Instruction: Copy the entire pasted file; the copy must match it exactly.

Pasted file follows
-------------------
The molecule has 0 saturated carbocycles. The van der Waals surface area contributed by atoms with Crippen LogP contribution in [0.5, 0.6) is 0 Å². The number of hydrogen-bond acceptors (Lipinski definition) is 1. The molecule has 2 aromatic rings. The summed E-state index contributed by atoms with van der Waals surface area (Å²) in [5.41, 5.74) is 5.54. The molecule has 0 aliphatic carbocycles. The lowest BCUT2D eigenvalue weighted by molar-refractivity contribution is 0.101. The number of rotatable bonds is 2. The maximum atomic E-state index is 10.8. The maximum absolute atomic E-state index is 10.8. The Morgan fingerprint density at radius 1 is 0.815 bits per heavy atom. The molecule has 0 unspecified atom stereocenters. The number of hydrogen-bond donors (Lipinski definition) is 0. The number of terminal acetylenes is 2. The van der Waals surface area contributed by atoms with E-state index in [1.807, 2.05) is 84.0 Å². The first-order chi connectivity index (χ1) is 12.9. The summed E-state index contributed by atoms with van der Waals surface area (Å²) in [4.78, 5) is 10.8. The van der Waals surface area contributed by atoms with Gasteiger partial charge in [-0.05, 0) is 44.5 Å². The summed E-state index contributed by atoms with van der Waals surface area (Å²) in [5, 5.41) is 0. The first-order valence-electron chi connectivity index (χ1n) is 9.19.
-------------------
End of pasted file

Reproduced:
The molecule has 0 saturated carbocycles. The van der Waals surface area contributed by atoms with Crippen LogP contribution in [0.5, 0.6) is 0 Å². The number of hydrogen-bond acceptors (Lipinski definition) is 1. The molecule has 2 aromatic rings. The summed E-state index contributed by atoms with van der Waals surface area (Å²) in [5.41, 5.74) is 5.54. The molecule has 0 aliphatic carbocycles. The lowest BCUT2D eigenvalue weighted by molar-refractivity contribution is 0.101. The number of rotatable bonds is 2. The maximum atomic E-state index is 10.8. The maximum absolute atomic E-state index is 10.8. The Morgan fingerprint density at radius 1 is 0.815 bits per heavy atom. The molecule has 0 unspecified atom stereocenters. The number of hydrogen-bond donors (Lipinski definition) is 0. The number of terminal acetylenes is 2. The van der Waals surface area contributed by atoms with E-state index in [1.807, 2.05) is 84.0 Å². The first-order chi connectivity index (χ1) is 12.9. The summed E-state index contributed by atoms with van der Waals surface area (Å²) in [4.78, 5) is 10.8. The van der Waals surface area contributed by atoms with Gasteiger partial charge in [-0.05, 0) is 44.5 Å². The summed E-state index contributed by atoms with van der Waals surface area (Å²) in [5, 5.41) is 0. The first-order valence-electron chi connectivity index (χ1n) is 9.19.